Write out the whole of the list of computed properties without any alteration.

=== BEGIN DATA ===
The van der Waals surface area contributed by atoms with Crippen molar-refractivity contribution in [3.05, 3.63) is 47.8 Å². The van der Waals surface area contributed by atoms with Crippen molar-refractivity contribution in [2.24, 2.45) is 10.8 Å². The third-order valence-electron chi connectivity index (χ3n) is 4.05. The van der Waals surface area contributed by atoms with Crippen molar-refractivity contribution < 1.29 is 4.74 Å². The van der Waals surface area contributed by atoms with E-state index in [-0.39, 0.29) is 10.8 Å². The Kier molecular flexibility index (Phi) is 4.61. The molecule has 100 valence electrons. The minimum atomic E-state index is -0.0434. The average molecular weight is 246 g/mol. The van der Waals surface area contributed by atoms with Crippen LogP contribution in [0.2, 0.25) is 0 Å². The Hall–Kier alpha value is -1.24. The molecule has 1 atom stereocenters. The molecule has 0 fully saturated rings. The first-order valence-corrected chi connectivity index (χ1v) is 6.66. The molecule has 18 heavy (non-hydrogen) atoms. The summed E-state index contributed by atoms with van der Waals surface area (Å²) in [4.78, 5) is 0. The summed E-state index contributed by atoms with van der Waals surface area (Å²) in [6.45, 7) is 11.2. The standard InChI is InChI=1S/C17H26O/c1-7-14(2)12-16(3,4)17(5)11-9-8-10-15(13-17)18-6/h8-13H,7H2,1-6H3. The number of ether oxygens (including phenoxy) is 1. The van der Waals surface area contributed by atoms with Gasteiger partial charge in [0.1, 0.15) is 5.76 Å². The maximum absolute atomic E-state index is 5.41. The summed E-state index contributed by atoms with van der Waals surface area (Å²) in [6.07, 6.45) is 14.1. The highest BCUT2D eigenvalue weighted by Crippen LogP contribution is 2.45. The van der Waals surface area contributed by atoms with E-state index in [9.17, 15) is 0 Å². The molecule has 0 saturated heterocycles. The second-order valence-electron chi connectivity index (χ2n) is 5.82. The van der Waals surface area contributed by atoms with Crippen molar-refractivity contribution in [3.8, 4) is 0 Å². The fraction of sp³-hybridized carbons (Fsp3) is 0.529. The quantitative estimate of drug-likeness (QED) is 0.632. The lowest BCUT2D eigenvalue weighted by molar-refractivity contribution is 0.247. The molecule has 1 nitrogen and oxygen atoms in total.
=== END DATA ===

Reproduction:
The van der Waals surface area contributed by atoms with Crippen molar-refractivity contribution in [3.05, 3.63) is 47.8 Å². The van der Waals surface area contributed by atoms with Crippen molar-refractivity contribution in [2.24, 2.45) is 10.8 Å². The third-order valence-electron chi connectivity index (χ3n) is 4.05. The van der Waals surface area contributed by atoms with Crippen molar-refractivity contribution < 1.29 is 4.74 Å². The van der Waals surface area contributed by atoms with E-state index in [-0.39, 0.29) is 10.8 Å². The Kier molecular flexibility index (Phi) is 4.61. The molecule has 100 valence electrons. The minimum atomic E-state index is -0.0434. The average molecular weight is 246 g/mol. The van der Waals surface area contributed by atoms with Crippen LogP contribution in [0.2, 0.25) is 0 Å². The Hall–Kier alpha value is -1.24. The molecule has 1 atom stereocenters. The molecule has 0 fully saturated rings. The first-order valence-corrected chi connectivity index (χ1v) is 6.66. The molecule has 18 heavy (non-hydrogen) atoms. The summed E-state index contributed by atoms with van der Waals surface area (Å²) in [4.78, 5) is 0. The summed E-state index contributed by atoms with van der Waals surface area (Å²) in [6.45, 7) is 11.2. The standard InChI is InChI=1S/C17H26O/c1-7-14(2)12-16(3,4)17(5)11-9-8-10-15(13-17)18-6/h8-13H,7H2,1-6H3. The number of ether oxygens (including phenoxy) is 1. The van der Waals surface area contributed by atoms with Gasteiger partial charge in [0.1, 0.15) is 5.76 Å². The maximum absolute atomic E-state index is 5.41. The summed E-state index contributed by atoms with van der Waals surface area (Å²) in [6.07, 6.45) is 14.1. The highest BCUT2D eigenvalue weighted by Crippen LogP contribution is 2.45. The van der Waals surface area contributed by atoms with E-state index in [9.17, 15) is 0 Å². The molecule has 0 saturated heterocycles. The second-order valence-electron chi connectivity index (χ2n) is 5.82. The van der Waals surface area contributed by atoms with Crippen molar-refractivity contribution in [3.8, 4) is 0 Å². The fraction of sp³-hybridized carbons (Fsp3) is 0.529. The quantitative estimate of drug-likeness (QED) is 0.632. The lowest BCUT2D eigenvalue weighted by molar-refractivity contribution is 0.247. The molecule has 1 nitrogen and oxygen atoms in total.